The International Air Transport Association (IATA) is forecasting a 5.1 per cent increase in airline profits in 2016.

The organisation, which represents some 260 airlines and 83 per cent of global air traffic, expects profits in the industry to rise to $36.3 billion up from $33 billion in 2015.

This growth is attributed to dropping oil prices and a greater demand for travel, with 3.8 billion passengers expected to travel over 54,000 routes in 2016. 

The forecast also projects that the industry’s return on capital will exceed it’s cost of capital in both 2015 and 2016.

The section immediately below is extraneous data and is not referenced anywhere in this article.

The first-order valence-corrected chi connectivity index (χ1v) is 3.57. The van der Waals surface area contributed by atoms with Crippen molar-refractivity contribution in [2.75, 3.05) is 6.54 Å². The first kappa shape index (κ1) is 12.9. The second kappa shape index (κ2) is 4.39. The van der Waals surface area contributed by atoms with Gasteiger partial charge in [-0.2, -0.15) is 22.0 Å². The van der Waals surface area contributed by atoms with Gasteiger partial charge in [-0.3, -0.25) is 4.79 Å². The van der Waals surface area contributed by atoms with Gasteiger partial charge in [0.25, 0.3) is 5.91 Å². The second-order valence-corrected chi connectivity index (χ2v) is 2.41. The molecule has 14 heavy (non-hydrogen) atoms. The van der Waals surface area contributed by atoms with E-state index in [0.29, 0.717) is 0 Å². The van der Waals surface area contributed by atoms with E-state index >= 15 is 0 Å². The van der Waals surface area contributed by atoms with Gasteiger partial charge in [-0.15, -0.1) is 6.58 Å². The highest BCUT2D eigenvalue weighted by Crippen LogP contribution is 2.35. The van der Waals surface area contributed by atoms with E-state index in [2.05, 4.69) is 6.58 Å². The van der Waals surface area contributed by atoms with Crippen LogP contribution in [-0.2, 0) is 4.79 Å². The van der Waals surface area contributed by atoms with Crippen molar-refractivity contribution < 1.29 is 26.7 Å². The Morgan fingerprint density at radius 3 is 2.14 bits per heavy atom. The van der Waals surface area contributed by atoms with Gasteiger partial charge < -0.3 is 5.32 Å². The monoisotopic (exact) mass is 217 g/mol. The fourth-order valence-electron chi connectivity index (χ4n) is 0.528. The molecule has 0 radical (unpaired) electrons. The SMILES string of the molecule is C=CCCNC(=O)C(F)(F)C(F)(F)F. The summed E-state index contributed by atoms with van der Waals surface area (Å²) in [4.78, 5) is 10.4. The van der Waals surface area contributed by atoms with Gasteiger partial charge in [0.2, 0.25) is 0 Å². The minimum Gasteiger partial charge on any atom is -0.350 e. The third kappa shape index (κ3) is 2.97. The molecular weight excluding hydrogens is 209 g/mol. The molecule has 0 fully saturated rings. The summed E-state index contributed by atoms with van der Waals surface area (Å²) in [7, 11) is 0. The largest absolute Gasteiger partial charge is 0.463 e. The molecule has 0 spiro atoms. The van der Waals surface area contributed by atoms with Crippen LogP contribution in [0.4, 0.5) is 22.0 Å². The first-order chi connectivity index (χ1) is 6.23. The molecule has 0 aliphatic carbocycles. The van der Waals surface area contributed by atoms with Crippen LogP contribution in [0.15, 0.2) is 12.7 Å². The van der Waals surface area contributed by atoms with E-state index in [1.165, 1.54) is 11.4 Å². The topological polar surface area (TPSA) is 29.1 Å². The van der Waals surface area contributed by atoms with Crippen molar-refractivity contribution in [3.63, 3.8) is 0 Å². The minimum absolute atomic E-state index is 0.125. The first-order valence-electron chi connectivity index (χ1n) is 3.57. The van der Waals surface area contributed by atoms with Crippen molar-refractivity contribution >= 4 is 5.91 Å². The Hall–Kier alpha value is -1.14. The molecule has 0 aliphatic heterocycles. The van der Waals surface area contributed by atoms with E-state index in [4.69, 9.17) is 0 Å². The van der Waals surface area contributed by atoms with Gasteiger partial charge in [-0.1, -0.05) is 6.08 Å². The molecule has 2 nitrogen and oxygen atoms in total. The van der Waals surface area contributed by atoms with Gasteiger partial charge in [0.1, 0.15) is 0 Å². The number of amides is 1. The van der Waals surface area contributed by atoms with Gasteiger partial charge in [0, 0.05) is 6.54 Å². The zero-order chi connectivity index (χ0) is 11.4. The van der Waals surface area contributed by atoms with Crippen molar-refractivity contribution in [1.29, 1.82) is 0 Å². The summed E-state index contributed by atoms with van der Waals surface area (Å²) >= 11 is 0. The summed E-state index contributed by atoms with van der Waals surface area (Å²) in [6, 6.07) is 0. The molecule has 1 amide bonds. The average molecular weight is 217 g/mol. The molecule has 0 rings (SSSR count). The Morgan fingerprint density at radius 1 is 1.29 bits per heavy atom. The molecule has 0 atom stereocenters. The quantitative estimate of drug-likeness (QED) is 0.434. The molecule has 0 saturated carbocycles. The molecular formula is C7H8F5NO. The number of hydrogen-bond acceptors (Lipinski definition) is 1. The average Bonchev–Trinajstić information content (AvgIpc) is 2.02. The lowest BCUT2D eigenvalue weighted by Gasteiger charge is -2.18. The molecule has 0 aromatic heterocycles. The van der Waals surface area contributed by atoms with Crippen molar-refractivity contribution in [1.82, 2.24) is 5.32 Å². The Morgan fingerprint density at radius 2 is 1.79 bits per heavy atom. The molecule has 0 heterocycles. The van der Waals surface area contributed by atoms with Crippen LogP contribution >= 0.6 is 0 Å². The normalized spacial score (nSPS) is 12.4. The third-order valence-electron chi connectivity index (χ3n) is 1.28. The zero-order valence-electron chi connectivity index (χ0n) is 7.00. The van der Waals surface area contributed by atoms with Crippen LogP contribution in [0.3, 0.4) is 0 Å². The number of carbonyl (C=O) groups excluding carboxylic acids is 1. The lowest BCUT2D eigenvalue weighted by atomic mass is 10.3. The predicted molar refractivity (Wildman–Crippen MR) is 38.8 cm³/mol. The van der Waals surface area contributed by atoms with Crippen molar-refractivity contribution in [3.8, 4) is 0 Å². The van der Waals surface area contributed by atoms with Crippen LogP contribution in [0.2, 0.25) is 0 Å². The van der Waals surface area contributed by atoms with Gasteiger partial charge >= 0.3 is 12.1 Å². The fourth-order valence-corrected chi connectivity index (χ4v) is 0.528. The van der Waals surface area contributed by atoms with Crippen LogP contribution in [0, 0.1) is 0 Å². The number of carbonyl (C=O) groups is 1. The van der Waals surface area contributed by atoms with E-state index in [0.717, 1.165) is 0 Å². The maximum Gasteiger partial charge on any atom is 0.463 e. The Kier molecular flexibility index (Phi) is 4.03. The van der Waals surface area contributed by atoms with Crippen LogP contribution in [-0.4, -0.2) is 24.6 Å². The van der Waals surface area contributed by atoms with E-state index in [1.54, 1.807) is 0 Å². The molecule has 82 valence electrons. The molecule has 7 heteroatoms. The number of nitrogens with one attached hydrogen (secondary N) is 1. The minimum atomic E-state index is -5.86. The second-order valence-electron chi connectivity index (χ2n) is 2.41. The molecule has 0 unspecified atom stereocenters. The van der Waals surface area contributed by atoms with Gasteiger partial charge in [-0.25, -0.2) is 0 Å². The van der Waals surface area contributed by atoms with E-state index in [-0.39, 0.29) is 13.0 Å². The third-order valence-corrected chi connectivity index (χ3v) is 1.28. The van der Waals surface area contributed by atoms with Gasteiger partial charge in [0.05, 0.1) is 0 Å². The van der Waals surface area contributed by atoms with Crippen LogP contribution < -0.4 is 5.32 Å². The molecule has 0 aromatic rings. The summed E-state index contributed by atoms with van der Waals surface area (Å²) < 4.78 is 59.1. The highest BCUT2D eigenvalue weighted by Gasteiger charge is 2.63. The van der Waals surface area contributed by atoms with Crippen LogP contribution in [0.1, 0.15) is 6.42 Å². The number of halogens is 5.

IATA’s CEO, Tony Tyler, said: “This is an historic achievement for an industry that has been notorious for destroying capital throughout its history. Airlines are finally meeting the minimum expectations of their shareholders.”

However, as the industry looks to be reaching the top of the business cycle, Tyler warns that the profitability is better described as “fragile than sustainable”.

North America still leads the industry’s performance, and is expected to generate more than half of the industry’s total profits ($19.4 billion), while European carriers are also expected to see a significant increase in profits from $5.8 billion in 2015 to $8.5 billion in 2016.

According to IATA, total industry revenues are expected to rise by 0.9 per cent to $717 billion.

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